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Lumad and Bangsamoro accuse Philippines government of failing minorities

15 March 2004

The government of the Philippines has been questioned over its policies in education and land rights and the negative effects on indigenous Lumad and Bangsamoro Muslim communities struggling to maintain traditional ways of life, culture and religious practices. Failure to recognize and assist ‘alternative’ yet culturally appropriate learning systems, for example, has been blamed for contributing to a process of cultural assimilation. Globalization and corporate interests were also highlighted as amongst the threats to the land rights of the Lumad and the causes of their poverty.

Mucha Sim Quiling Arquiza from Sulu island of Mindanao representing the Asian Muslim Action Network in the Philippines (AMANPHIL), was outspoken in her call for the government to recognize an alternative education system relevant to marginalized, excluded and vulnerable minority groups such as the Bangsamoro and ‘inspired by the people’s culture, history and life-experiences, in our indigenous tradition of education as a process of life-long learning, community-based, development-oriented and holistic’. She suggested that a government insistence on integrationist policies was in fact resulting in the assimilation of minorities into the dominant majority culture.

According to Mucha Sim Quiling Arquiza, unless the Philippine government recognize alternative and appropriate learning systems, it ‘will continually be guilty of violating the Lumad and Bangsamoro people’s rights as minorities, namely, their right to exercise their culture and preserve and perpetuate the same to the younger generation. It shall be violating the minorities’ right to participate in designing their development and their right to non-discrimination.’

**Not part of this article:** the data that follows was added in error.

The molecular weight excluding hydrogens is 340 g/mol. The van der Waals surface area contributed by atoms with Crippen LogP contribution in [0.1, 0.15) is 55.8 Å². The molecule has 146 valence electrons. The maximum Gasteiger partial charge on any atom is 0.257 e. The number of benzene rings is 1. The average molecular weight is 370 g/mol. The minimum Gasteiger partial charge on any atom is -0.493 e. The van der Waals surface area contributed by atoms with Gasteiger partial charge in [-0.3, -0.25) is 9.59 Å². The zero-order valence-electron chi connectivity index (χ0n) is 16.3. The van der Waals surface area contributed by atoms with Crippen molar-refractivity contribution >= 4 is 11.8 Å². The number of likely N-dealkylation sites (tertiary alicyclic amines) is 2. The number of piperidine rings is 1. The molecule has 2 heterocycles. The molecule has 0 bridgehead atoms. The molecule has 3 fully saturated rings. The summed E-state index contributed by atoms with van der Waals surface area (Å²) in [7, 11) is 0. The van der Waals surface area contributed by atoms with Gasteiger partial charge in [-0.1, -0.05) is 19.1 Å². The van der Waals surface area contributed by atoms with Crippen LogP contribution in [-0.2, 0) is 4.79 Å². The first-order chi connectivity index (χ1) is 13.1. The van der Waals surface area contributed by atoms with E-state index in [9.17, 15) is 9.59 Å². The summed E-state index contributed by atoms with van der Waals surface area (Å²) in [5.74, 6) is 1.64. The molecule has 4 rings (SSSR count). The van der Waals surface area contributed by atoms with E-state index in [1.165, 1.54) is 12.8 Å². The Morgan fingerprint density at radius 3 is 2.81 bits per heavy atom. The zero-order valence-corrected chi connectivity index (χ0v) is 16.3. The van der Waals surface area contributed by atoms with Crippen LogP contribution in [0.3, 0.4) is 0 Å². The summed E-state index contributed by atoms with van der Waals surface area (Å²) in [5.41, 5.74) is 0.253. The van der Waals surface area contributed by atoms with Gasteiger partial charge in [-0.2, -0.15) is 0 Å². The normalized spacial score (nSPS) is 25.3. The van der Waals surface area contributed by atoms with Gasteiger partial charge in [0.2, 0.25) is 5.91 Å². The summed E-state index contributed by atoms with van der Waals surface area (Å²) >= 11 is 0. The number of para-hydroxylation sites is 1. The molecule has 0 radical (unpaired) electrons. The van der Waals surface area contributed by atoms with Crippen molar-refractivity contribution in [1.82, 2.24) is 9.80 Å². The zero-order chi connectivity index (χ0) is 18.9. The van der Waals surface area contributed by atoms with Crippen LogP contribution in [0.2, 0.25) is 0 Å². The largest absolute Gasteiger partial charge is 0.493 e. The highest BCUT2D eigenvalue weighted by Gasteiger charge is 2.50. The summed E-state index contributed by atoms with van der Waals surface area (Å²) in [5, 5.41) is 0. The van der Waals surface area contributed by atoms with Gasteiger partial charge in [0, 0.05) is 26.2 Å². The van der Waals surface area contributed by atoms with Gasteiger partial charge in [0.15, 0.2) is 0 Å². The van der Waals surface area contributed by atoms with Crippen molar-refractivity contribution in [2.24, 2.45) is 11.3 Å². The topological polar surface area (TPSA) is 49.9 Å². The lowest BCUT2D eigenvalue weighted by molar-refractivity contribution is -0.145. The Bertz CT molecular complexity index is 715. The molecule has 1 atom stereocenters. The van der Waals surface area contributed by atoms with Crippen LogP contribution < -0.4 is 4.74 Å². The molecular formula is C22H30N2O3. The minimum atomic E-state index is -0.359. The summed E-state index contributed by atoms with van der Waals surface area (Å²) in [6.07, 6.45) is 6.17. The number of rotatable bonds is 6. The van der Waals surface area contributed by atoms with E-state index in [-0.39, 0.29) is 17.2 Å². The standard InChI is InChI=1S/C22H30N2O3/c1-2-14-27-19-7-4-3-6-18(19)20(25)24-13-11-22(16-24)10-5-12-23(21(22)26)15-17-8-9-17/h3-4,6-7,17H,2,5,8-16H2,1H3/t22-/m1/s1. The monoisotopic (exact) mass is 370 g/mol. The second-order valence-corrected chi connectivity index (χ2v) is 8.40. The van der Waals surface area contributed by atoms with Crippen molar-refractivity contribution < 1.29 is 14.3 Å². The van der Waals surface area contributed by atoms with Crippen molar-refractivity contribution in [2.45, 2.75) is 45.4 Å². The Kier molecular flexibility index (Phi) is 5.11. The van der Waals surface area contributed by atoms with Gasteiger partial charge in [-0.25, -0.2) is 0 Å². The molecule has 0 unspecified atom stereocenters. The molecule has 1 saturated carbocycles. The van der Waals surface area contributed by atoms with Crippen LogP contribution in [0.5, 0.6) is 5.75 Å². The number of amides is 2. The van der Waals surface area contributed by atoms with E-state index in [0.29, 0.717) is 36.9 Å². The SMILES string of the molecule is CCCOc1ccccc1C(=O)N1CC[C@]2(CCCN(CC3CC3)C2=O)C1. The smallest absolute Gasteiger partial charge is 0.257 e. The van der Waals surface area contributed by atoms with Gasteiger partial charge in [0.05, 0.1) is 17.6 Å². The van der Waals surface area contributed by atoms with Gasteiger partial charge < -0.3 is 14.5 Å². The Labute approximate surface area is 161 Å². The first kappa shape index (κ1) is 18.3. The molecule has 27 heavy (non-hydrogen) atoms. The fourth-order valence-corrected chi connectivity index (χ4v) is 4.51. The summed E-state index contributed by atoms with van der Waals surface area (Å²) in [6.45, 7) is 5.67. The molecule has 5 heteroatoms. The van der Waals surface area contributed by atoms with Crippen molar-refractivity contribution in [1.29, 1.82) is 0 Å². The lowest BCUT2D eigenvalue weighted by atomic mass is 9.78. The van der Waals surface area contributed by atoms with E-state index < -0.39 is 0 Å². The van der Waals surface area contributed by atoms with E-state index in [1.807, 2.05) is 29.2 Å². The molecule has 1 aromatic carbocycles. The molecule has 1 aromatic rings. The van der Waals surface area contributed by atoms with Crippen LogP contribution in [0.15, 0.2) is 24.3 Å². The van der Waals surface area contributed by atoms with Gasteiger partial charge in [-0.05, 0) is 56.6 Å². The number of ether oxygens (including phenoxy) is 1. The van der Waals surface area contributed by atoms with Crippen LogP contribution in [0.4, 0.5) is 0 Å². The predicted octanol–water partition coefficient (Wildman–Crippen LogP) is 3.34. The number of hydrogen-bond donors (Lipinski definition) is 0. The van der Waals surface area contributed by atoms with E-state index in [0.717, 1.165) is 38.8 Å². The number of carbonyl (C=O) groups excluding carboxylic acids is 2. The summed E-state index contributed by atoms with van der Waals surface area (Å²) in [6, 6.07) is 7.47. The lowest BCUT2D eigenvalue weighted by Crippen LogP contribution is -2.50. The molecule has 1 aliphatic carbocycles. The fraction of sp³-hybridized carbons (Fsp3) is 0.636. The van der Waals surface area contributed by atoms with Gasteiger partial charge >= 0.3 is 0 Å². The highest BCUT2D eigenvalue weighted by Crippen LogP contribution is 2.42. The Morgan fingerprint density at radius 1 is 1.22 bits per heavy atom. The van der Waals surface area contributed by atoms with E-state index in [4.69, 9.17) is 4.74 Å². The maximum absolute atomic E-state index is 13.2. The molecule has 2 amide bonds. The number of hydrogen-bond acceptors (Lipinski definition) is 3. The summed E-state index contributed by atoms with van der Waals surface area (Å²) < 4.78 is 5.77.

Nena Undag, a representative of the Higaonon tribe of Northern Mindanao also spoke on behalf of twelve peoples’ organizations on the situation facing minorities in the region. The Higaonon people are part of the twenty-two Indigenous Peoples of Mindanao, otherwise known as Lumads. Ms Undag particularly highlighted the issue of land rights and the threats to indigenous culture and rights in the region brought about by displacement and lack of land tenure.

The influx of global capital and multinational companies into the Higaonon ancestral lands to establish fruit and palm oil plantations has been a major problem facing the tribal groups. In 1997 the Indigenous People Right Act (IPRA 8371) was enacted, and was seen by some as a positive step towards ensuring indigenous rights since it allowed communities to apply for Certificates of Ancestral Domain Title (CADT). However this has failed to be effectively implemented for some communities despite positive efforts on the part of the government. Long delays in land titles being awarded and a costly application process have been restrictive and to date no Higaonon community has been awarded a CADT. According to Nena Undag, while delays continue, big business interests are moving in fast and with government consent.

Notes for editors

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